Screen printing, also referred to as silkscreen or serigraphy, is the process of making a stencil on a fine mesh screen. For a number of reasons, including its ability to produce vivid colors—even on dark fabrics—and its ability to apply layers of paint or ink to the surface, screen printing is commonly used to produce high-quality prints. Furthermore, the method's effectiveness in duplicating designs several times with a single stencil contributes to its appeal. This makes it perfect for making bespoke clothes in bulk, such work clothes or uniforms for sports teams. Intricate multicoloured designs can also be achieved through screen printing with the right tools and knowledgeable printers. In comparison to digital printing alone, the technology enables better colouring, albeit the number of colours that can be used is limited. The desired picture is then created by pushing ink through the stencil and onto the paper underneath.

Mini Don't Cry Lady Print by Barrie J Davies 2022 - unframed Silkscreen print on paper (hand finished) edition of 1/1 - A4 size 29cm x 21cm

The Significance of Original Prints

In their early careers, artists try to refine their artistic abilities by learning from the mistakes they made in earlier pieces. The process of forming what we refer to as a “creative vision” seems to be intimately related to the development of artistic expertise. A creative vision is acquired from years of collected experience in artistic creativity and functions as a directing force, much like a "career anchor" in vocational career development. Schein claims that a person's career anchor develops over time as a result of their work experience and personal experiences, bolstering their self-esteem and impacting their professional decisions. It is certainly true that years of involvement in art-making activities are necessary for the development of a creative vision. In order to refine one's competence, it appears that reflection on one's artistic endeavours is crucial to this developing process. Within the field of expertise studies, researchers frequently stress the significance of exact skills and organised knowledge in maintaining expert quality. However, there is still a knowledge vacuum regarding how experienced artists develop their ability to come up with ideas and thoughts as well as how they formulate their key creative topics.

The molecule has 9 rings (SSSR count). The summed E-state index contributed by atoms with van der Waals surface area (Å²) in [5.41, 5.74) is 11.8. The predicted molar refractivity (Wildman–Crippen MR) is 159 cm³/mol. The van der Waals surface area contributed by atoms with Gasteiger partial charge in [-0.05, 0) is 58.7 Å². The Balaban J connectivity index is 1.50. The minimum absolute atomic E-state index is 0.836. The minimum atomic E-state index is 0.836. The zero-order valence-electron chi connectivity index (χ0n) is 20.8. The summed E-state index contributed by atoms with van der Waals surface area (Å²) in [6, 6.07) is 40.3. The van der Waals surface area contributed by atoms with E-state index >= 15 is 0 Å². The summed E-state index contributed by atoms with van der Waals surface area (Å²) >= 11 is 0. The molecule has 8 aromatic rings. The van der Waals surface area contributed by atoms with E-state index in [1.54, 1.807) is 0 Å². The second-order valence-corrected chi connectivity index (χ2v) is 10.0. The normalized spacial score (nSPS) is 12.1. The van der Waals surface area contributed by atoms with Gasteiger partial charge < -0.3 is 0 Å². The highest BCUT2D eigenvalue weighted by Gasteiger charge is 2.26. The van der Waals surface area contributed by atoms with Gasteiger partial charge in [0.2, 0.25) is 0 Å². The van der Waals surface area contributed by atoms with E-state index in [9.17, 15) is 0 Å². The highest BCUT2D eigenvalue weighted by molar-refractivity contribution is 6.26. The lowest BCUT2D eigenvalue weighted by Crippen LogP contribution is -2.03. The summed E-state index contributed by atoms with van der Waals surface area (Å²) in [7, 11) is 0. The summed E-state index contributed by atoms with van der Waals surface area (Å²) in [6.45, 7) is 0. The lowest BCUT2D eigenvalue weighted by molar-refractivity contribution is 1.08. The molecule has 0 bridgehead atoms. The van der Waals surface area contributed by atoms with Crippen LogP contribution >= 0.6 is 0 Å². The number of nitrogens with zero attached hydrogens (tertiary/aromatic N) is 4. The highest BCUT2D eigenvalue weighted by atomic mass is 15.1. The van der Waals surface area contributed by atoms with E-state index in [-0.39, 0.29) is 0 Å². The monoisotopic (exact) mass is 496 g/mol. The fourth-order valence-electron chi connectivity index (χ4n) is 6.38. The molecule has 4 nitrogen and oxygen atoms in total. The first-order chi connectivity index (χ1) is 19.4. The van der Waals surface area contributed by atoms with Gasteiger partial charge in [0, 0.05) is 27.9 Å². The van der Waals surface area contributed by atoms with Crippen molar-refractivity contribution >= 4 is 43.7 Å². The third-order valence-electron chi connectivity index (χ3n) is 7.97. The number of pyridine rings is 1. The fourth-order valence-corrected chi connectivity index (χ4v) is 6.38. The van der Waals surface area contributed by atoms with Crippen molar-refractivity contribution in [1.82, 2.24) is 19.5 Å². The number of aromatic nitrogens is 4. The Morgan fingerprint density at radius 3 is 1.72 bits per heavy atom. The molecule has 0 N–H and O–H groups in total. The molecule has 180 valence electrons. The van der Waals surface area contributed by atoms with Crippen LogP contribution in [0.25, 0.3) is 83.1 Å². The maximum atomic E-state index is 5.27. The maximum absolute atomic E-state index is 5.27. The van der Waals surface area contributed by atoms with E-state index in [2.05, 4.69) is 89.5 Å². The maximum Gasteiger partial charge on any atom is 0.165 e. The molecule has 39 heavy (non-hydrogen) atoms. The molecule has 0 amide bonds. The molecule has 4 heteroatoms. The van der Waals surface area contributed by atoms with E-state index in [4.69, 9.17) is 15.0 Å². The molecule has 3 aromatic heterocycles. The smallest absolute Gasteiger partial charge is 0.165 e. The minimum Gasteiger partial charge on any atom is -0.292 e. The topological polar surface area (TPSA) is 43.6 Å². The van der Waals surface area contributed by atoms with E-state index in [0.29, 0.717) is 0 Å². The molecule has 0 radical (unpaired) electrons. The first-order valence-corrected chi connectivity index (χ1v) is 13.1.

Original prints are evidence of the everlasting legacy of printmaking customs and the limitless imagination of artists over time. In order to secure financial success, artists were encouraged to adopt formulaic approaches by the reproduction industry. This can be seen in the instance of John Everett Millais, whose series of paintings portraying romantic tragedies were later engraved, building popular expectation for the next release. With their alluring textures and layers of lithography or etching, these prints entice spectators to lose themselves in imaginative and beautiful worlds.